“There’s definitely now a new set of expectations given people can actually see the reality of this rising up and happening,” Cardinals President Bill DeWitt III said. “We always knew it was going to take getting a shovel into the ground to have people fully realize and understand what we’re doing. But it’s very exciting. And the best part is how people are continually remarking about how it looks from inside the stadium like an extension of the ballpark itself.”

Ballpark Village is not expected to produce higher club payrolls, at least not in the short term.
“We’re not counting on this as incremental budget revenue for a while,” DeWitt said. “We have a partnership with the Cordish Co. which included a big upfront investment that has not yet been recouped. But we’re very optimistic on the prospects of this project, and in the meantime, there are also a lot of benefits in terms of ancillary branding around the Cardinals.”

MERCHANDISE MEASURES: Howard Smith, MLB senior vice president of licensing, acknowledged he thought before this year’s World Series that demand for Cardinals gear could be diminished, given the club’s appearance in the Fall Classic just two years ago and no presence of a hot fad like 2011’s “Rally Squirrel.” But Busch Stadium crowds for Games 3-5 were the three largest in the ballpark’s seven-year history and massive lines formed to buy merchandise, just a few of the indicators showing otherwise.

“On paper, you’d think we would be behind, but we’re actually ahead of ’11,” Smith said. “The Cardinals have done everything right here, and there are just incredible fans here that continue to vote with their hearts and wallets. Are we doing [San Francisco] Giants kinds of numbers [from 2012]? No, but St. Louis continues to a very strong, very vibrant market. And Boston, of course, is everything they’ve been in the past.”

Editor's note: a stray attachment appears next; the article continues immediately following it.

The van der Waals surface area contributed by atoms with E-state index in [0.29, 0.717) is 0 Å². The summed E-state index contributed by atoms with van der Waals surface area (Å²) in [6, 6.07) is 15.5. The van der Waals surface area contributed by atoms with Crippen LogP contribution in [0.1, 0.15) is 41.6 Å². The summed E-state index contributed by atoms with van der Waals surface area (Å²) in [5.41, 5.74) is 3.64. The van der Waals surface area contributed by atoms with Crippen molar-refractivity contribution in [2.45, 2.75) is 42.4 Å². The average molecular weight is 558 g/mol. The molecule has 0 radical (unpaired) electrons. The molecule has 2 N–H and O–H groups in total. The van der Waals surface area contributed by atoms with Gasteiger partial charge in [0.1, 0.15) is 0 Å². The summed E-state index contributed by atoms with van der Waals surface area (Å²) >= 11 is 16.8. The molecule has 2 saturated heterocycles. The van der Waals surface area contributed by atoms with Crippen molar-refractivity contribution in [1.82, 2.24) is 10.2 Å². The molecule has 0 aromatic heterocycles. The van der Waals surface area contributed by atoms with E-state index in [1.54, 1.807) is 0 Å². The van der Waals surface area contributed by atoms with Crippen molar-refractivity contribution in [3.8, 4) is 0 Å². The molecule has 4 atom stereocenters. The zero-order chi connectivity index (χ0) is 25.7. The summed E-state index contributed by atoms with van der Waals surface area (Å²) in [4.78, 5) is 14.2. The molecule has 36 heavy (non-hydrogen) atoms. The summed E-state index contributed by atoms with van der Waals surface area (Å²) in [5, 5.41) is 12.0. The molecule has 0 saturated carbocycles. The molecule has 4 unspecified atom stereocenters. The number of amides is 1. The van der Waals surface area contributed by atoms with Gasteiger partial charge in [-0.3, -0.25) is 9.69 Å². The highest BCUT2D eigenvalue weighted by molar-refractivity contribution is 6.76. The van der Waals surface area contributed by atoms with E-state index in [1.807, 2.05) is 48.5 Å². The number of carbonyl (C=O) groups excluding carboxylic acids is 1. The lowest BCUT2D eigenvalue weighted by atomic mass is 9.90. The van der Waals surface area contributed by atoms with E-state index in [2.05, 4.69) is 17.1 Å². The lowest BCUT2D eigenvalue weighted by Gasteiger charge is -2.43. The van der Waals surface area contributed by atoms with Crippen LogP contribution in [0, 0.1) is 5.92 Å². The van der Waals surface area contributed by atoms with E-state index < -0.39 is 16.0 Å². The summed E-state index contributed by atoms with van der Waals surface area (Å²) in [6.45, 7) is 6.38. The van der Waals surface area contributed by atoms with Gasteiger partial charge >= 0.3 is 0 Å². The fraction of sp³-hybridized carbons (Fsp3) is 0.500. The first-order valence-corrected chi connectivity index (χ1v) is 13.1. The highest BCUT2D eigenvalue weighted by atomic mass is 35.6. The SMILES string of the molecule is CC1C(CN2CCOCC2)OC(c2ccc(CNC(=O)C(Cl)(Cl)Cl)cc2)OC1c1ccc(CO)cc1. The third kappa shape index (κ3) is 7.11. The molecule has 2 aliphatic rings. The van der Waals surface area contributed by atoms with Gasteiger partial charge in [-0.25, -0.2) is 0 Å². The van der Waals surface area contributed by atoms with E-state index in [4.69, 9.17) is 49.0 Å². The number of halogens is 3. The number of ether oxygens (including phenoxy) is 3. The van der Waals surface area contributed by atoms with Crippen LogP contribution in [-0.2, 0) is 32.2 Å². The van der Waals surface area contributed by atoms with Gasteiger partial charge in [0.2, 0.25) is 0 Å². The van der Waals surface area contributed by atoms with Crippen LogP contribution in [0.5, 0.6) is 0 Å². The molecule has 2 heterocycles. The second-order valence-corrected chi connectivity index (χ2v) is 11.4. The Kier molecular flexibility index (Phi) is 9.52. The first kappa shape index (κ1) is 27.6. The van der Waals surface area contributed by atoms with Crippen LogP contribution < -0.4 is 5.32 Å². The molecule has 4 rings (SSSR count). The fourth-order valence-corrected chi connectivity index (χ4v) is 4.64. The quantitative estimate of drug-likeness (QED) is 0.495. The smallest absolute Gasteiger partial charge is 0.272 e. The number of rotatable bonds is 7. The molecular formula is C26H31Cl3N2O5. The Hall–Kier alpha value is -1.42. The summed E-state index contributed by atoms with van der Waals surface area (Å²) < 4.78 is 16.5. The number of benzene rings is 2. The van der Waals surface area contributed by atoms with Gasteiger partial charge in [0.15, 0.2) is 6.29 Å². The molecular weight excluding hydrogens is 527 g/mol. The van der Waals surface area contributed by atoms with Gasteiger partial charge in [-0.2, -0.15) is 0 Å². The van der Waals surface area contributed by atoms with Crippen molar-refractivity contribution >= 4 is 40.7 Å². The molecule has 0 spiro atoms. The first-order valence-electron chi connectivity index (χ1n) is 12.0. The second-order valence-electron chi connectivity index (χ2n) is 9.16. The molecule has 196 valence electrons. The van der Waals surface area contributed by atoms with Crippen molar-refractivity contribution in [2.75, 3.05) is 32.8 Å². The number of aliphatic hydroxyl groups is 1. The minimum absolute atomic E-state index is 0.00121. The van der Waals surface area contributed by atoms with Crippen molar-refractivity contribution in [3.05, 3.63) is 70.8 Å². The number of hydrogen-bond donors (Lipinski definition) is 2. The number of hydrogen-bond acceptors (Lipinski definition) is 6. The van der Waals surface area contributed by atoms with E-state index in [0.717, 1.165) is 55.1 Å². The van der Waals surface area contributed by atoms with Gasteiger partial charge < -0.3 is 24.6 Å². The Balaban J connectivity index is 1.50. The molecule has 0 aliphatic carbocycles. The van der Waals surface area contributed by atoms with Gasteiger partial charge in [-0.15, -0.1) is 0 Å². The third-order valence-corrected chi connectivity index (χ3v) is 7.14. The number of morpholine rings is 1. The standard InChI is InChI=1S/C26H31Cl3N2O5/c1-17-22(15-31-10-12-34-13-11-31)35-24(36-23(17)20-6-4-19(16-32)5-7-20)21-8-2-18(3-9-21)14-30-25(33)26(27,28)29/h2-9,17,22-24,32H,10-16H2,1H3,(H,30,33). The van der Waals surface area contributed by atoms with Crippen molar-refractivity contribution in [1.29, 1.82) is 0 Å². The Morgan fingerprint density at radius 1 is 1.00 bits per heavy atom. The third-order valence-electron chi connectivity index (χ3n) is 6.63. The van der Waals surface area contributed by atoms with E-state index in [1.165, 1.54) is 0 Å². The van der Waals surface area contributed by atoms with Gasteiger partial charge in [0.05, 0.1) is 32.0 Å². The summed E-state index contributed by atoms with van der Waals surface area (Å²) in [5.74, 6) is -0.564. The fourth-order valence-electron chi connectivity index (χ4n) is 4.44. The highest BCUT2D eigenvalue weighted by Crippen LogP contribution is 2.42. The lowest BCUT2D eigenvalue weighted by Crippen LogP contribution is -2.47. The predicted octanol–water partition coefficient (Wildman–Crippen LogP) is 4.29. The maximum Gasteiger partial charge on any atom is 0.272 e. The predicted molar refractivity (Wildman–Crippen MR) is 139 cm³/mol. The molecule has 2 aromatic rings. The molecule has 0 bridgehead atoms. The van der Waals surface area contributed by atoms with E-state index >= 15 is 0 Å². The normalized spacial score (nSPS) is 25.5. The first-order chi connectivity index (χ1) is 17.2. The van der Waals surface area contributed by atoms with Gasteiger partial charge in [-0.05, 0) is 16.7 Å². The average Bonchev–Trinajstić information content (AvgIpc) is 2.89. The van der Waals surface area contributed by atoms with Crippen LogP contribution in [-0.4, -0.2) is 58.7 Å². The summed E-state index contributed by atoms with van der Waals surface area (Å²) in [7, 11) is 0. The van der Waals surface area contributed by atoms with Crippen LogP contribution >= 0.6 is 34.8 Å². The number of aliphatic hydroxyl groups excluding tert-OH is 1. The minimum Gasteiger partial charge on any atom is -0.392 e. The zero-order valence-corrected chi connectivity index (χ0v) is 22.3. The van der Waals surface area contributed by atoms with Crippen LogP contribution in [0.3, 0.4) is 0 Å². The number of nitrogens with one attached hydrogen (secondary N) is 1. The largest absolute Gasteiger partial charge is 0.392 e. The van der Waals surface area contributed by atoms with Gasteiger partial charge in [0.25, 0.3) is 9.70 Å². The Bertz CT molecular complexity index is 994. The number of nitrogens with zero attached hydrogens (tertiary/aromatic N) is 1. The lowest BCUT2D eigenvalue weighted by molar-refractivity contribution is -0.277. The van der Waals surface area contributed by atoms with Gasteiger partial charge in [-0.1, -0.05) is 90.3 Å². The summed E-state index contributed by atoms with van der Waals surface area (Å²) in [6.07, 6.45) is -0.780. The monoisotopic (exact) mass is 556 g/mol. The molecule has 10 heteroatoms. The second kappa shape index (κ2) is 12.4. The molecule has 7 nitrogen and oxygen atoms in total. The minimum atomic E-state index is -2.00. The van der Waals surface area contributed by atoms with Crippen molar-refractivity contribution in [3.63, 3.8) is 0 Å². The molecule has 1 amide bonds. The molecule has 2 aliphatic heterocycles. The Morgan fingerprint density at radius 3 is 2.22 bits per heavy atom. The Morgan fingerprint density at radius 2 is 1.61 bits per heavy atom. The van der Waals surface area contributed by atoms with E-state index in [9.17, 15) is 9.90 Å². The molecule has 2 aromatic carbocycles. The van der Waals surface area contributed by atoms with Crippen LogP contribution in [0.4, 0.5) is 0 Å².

ESPN DUALITY: ESPN had a combined crew of more than 300 staffers in St. Louis for its coverage of the Oct. 28 “Monday Night Football” game between Seattle and the Rams, and its ESPN Radio and “Baseball Tonight” coverage of the World Series. The confluence marked the first time since 1986 that a World Series game and “MNF” game were played in the same market and same night.

The football crew stayed in the Hyatt Regency hotel in downtown St. Louis, the baseball crew at the nearby Hilton, the result of separate lodging reservations made months apart. But aside from a few senior production and public relations personnel, there was minimal working overlap between the two crews.

“These are separate, autonomous operations, and until just a few days before the Series, we of course had no idea we’d all be here together,” said Jed Drake, ESPN senior vice president and executive producer, who oversees both “Baseball Tonight” and “MNF.” “From an on-air sense, it’s more or less as if they’re still hundreds of miles apart.
“But for me, it’s sort of nirvana, being able to see everybody. Usually, I’m having to choose one thing and miss the other at this time of year. It’s been great,” he said.

“Mike and Mike in the Morning” did a special remote production that morning from the football stadium. And two of ESPN’s highest-profile TV productions got a rare opportunity for some off-time fraternization.

“We had some of the ‘Baseball Tonight’ guys watching Sunday afternoon football with us as we were getting ready for Monday night’s broadcast,” Drake said.